Australian neo-psychedelic trio the Babe Rainbow released their self-titled debut album on 1st September. They joyfully channel the folky pop music of the hippie era, as we could already hear on their 2015 EP, titled – unexpectedly – ‘The Babe Rainbow’.
The band consists of singer and drummer Angus Dowling, guitarist Jack “Cool-Breeze” Crowther and bassist Lu-Lu-Felix Domingo. The three of them look like they are ready to hitchhike to Woodstock, and listening to their new record will make you feel like doing the same.
The New South Wales natives borrowed their name from an artwork by English pop artist Peter Blake, best known for co-desinging the cover of the Beatles’ ‘Sgt. Pepper’s Lonely Hearts Club Band’. The music is as colourful as the name implies, and it’s the perfect soundtrack for contemplating that we were born in the wrong decade. (If you remember the 60s, lucky you!)
‘The Babe Rainbow’ is a warm slice of sunny 60s California. It will put a smile on your face and make you want dance and sing along, shaking off all your worries. Indeed, these 12 songs can light up any room on a gloomy day, with their cheerful tunes packed with positive vibes.
The LP opens with a bluesy guitar intro to ‘Losing Something’, and then Dowling’s gentle and melodic vocals invite the listener on an exciting trip: “Pack your bags, we’re leaving soon / Be here now, we’ll take you too / ‘Cross the sea, not coming back / You wouldn’t believe in what you have in front of you.” Crowther’s guitar then takes on a more psychedelic feel and stays that way for the rest of the album.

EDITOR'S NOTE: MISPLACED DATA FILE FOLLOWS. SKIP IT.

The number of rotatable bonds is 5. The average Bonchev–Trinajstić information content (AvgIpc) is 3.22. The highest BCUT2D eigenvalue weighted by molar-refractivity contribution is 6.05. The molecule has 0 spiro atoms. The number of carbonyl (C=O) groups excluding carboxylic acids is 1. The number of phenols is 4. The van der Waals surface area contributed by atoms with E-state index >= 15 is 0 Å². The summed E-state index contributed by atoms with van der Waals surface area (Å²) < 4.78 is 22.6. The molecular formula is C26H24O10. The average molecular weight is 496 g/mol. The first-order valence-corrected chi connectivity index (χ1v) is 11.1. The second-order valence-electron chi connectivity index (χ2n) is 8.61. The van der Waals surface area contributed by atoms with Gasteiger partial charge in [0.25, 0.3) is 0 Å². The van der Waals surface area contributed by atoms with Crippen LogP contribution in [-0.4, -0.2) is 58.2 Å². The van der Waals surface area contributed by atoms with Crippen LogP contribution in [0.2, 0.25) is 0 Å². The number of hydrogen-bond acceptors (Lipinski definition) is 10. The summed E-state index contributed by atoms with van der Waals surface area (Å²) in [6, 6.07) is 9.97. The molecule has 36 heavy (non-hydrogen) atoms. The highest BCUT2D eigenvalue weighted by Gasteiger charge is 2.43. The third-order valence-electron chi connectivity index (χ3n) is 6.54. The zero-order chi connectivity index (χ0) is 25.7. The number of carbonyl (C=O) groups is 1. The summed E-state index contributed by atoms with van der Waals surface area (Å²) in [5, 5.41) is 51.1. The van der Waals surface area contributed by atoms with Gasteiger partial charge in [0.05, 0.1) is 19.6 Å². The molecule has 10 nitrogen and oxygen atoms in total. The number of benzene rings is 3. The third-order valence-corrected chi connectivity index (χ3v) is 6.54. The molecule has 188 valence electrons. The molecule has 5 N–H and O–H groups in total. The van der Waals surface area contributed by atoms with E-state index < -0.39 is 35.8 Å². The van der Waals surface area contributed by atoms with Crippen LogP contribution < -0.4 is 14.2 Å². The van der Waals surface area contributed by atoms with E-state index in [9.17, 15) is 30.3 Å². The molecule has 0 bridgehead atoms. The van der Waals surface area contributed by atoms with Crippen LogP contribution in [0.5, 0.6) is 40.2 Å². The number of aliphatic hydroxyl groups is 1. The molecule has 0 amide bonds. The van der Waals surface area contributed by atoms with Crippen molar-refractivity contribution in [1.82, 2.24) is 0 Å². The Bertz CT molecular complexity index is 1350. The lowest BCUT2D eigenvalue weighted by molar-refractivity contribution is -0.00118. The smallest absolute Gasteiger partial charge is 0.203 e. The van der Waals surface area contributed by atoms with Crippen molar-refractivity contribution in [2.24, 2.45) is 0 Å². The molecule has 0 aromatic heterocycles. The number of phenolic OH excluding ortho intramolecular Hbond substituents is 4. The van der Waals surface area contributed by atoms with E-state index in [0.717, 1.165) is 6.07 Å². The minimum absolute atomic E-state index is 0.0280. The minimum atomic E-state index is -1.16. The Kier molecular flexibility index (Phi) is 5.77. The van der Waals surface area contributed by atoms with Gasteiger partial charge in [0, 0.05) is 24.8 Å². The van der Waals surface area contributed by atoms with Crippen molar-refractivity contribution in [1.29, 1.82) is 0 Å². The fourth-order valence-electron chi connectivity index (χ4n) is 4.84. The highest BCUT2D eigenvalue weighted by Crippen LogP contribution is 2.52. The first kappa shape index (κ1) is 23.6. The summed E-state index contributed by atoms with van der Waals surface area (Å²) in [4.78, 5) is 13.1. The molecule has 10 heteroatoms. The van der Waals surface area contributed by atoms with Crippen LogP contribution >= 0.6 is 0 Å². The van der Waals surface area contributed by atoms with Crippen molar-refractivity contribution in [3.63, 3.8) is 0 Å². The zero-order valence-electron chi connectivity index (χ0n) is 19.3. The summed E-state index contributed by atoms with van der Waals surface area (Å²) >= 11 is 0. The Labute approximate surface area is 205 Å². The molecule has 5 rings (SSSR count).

‘Peace Blossom Boogy’ delivers exactly what the title suggests: a light-hearted and groovy journey into a land where war and violence could not possibly exist. There’s a slight change in tone with ‘Monky Disco’, one of the few tracks on which the group experiments with some electronic elements. The very contemporary-sounding beats and synthesizer melodies blend in surprisingly well with the otherwise old school style. The verses are sung in French, like in a couple of other songs, adding to the eclectic atmosphere.
In ‘Fall in Love’, classic psychedelia meets neo-psych electronica, embracing in a mellow ambience. A definite highlight is ‘Survival into the 21st Century’, a delightful and fine-textured composition with the greatest musical depth on the entire record.
Overall, ‘The Babe Rainbow’ delivers exactly what it sets out to do: it builds a colourful time machine around the listener, transporting them to a decade that has long passed, but will always live on in the heart of generations to come. Although the group’s music is above all nostalgic, their mild electronic experimentation makes it just interesting enough to keep it relevant today.
‘The Babe Rainbow’ is out now via Flightless. The band is currently touring in Europe and visiting North America later this year.